Early on, it was bearable, as we had some food and water supplies. But then, around March 15, all supplies ran out. Men decided to put together a makeshift stove to cook food. They found a slice of canned meat. It was a snowy day, and they thawed snow to get water. They planned to make tea for everyone in a bomb shelter because it was cold down there. But the occupiers didn’t stop their fictional “rescue operation” while they were making a stove. The men weren’t coming back for a long time, so a few people decided to check on them. It turned out that a bomb had fallen near our house. All the men were dead, parts of their bodies scattered around the stove. The kettle was left to boil.
The next episode I remember happened three days later. We were sitting, as always, in the bomb shelter when the Russian soldiers came in. At first, they checked all our phones–or, rather, those that were charged. They killed everyone who had any Ukrainian things on their phones. My friend, a few women, and several men were killed in front of my eyes. Other men were drafted into the occupiers’ troops. Why must innocent people go fight others?
One day my sister felt so sick that she and my mom decided to go home to get some medicine. They left the bomb shelter at around 1:45 p.m. I waited for them for thirty minutes. I tried to think about many possible reasons they hadn’t returned yet, but only one came back to me again and again. They died. As it turned out later, I was right. At 6 p.m., I decided to go out to look for them. Our flat was bombed. Nothing was left. My mother and sister were most probably there at the time it happened.
Those dark days were the worst days of my whole life. But I tried as well to find pretty sides of it.
One day, an older man and woman dared to go outside because it was quiet. It was their golden wedding anniversary, and they were happy, despite the war. The man was smiling and complimenting his wife all morning. A projectile landed right on the bench where they were sitting. When we tried to carry away the bodies, we saw they were still holding hands. People lived together for fifty years and died together. It was a ray of sunshine in a storm. Real love lives on despite circumstances.
Another day, a missile hit the far side of our shelter. When it was safe again, we checked it and saw that a pregnant woman and her husband had been killed. Before their death, he was probably listening to his future baby’s heartbeat.
Yet another time, a brother and a sister wanted to make food, so they went outside. Unfortunately, that was when street fighting began. They’ve been trying to run away but were shot together at the same time.
Once when a mother was playing with her son, a part of the basement ceiling collapsed after a rocket hit it. She was still alive, but her neck was all bloody. Her baby was hugging her while people were trying to help her.
There were also many volunteers helping to evacuate people every single day. Many people started volunteering in the midst of the war, and that’s amazing — risking their lives for others. They helped with food, medicines, and transport. It shows how strong and dignified our nation is.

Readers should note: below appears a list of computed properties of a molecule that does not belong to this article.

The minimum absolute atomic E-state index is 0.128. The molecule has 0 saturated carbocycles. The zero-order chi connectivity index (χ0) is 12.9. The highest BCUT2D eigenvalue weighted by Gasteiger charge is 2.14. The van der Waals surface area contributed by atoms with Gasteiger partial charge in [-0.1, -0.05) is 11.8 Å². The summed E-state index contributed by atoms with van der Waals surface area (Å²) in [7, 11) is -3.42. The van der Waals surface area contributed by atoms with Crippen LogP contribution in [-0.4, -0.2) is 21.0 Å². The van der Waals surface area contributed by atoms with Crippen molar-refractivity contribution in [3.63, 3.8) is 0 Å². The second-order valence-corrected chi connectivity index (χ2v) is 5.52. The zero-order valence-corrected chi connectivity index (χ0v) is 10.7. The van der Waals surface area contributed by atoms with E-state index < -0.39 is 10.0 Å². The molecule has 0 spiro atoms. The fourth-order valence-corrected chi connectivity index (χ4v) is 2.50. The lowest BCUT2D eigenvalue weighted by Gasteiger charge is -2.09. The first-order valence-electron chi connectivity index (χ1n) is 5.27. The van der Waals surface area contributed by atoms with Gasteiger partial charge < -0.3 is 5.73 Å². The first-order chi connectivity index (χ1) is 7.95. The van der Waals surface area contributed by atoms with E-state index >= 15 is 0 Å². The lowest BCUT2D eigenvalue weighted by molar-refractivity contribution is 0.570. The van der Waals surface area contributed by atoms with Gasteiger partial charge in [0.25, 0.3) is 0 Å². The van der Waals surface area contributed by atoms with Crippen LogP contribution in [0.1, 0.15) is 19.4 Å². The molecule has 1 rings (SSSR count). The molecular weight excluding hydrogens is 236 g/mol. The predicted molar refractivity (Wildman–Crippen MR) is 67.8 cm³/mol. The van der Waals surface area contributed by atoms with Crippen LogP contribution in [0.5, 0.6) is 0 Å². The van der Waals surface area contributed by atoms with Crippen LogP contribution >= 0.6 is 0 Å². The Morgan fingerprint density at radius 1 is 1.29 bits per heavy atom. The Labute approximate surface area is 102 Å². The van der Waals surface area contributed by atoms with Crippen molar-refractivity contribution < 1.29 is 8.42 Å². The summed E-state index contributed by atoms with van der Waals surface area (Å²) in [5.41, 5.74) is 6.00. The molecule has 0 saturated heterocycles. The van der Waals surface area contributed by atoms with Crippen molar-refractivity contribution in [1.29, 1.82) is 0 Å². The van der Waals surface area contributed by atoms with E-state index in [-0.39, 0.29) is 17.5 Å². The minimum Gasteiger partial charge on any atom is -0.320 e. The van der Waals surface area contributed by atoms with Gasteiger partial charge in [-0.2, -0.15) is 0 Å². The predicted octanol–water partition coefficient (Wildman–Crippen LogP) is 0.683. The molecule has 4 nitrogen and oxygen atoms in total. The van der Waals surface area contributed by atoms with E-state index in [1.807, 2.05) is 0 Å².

Many doctors kept working under these conditions. They worked tirelessly in shelter hospitals, stitching wounds and giving medications. Everyone did everything they could.
Around these people, I always thought about my grandmother who lived in another part of the city. One day, when it was quiet, I decided to check on her. I would have never gone there if I’d known that this day could have been the last for me.
I was walking through the streets, thinking about how pretty my city used to be. So, I didn’t even notice a Russian occupier in front of me. He was moving fast, and I didn’t have a chance to turn anywhere or hide. I decided not to show my panic and behave as usual.
“Hey, pretty,” the occupier called out to me.
“Good morning,” I said, trying to keep my voice steady.
“How did you live with these fucking fascists all your life? Won’t you even thank me now? Come on. Say it!”
I tried to answer him as calmly as I could:
“My life in Ukraine was much better before you came and ruined everything.”
“What do you mean?”
“I mean exactly what I said. One day in Ukraine for me is a thousand times better than all life in Russia. We don’t need your fake liberation. My friends are getting killed, my family died, my home is ruined, and my city is bombed! What should I thank you for? You destroyed my life!”
Having said that, I wanted to run away as fast as I could, but he didn’t allow me to. He stepped closer and started tearing my clothes. I couldn’t do anything because he was much stronger. I thought it was over, but my life gave me a chance. Right at that moment, a projectile flew in and hit the occupier. I had a few minutes to run away. I did it as fast as I thought I could. Those minutes were a matter of life and death. I was running in a torn jacket, in torn pants, but I was fighting for my life. It was the first and I hope the last time in my life when I was thankful to the projectile. The Ukrainian army saved my life.